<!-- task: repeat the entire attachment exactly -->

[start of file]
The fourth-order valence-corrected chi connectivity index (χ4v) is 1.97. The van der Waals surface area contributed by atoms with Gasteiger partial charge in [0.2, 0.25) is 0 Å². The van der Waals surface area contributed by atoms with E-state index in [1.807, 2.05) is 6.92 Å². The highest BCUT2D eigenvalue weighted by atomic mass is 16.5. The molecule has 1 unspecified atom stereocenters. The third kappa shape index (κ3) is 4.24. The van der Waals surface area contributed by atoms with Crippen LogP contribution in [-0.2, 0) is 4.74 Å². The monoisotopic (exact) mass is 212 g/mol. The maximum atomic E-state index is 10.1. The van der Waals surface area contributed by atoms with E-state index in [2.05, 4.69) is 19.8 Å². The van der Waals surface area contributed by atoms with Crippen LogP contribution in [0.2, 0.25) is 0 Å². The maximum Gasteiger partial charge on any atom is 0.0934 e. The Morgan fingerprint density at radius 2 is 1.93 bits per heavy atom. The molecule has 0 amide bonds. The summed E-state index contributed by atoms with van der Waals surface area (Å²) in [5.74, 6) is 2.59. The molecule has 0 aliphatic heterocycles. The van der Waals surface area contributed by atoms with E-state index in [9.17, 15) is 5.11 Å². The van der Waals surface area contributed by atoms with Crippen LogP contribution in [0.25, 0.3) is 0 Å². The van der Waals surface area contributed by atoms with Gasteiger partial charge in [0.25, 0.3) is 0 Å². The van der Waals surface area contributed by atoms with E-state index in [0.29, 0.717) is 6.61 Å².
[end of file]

The fourth-order valence-corrected chi connectivity index (χ4v) is 1.97. The van der Waals surface area contributed by atoms with Gasteiger partial charge in [0.2, 0.25) is 0 Å². The van der Waals surface area contributed by atoms with E-state index in [1.807, 2.05) is 6.92 Å². The highest BCUT2D eigenvalue weighted by atomic mass is 16.5. The molecule has 1 unspecified atom stereocenters. The third kappa shape index (κ3) is 4.24. The van der Waals surface area contributed by atoms with Crippen LogP contribution in [-0.2, 0) is 4.74 Å². The monoisotopic (exact) mass is 212 g/mol. The maximum atomic E-state index is 10.1. The van der Waals surface area contributed by atoms with E-state index in [2.05, 4.69) is 19.8 Å². The van der Waals surface area contributed by atoms with Crippen LogP contribution in [0.2, 0.25) is 0 Å². The maximum Gasteiger partial charge on any atom is 0.0934 e. The Morgan fingerprint density at radius 2 is 1.93 bits per heavy atom. The molecule has 0 amide bonds. The summed E-state index contributed by atoms with van der Waals surface area (Å²) in [5.74, 6) is 2.59. The molecule has 0 aliphatic heterocycles. The van der Waals surface area contributed by atoms with E-state index in [9.17, 15) is 5.11 Å². The van der Waals surface area contributed by atoms with Crippen LogP contribution in [0.25, 0.3) is 0 Å². The van der Waals surface area contributed by atoms with Gasteiger partial charge in [0.25, 0.3) is 0 Å². The van der Waals surface area contributed by atoms with E-state index in [0.29, 0.717) is 6.61 Å².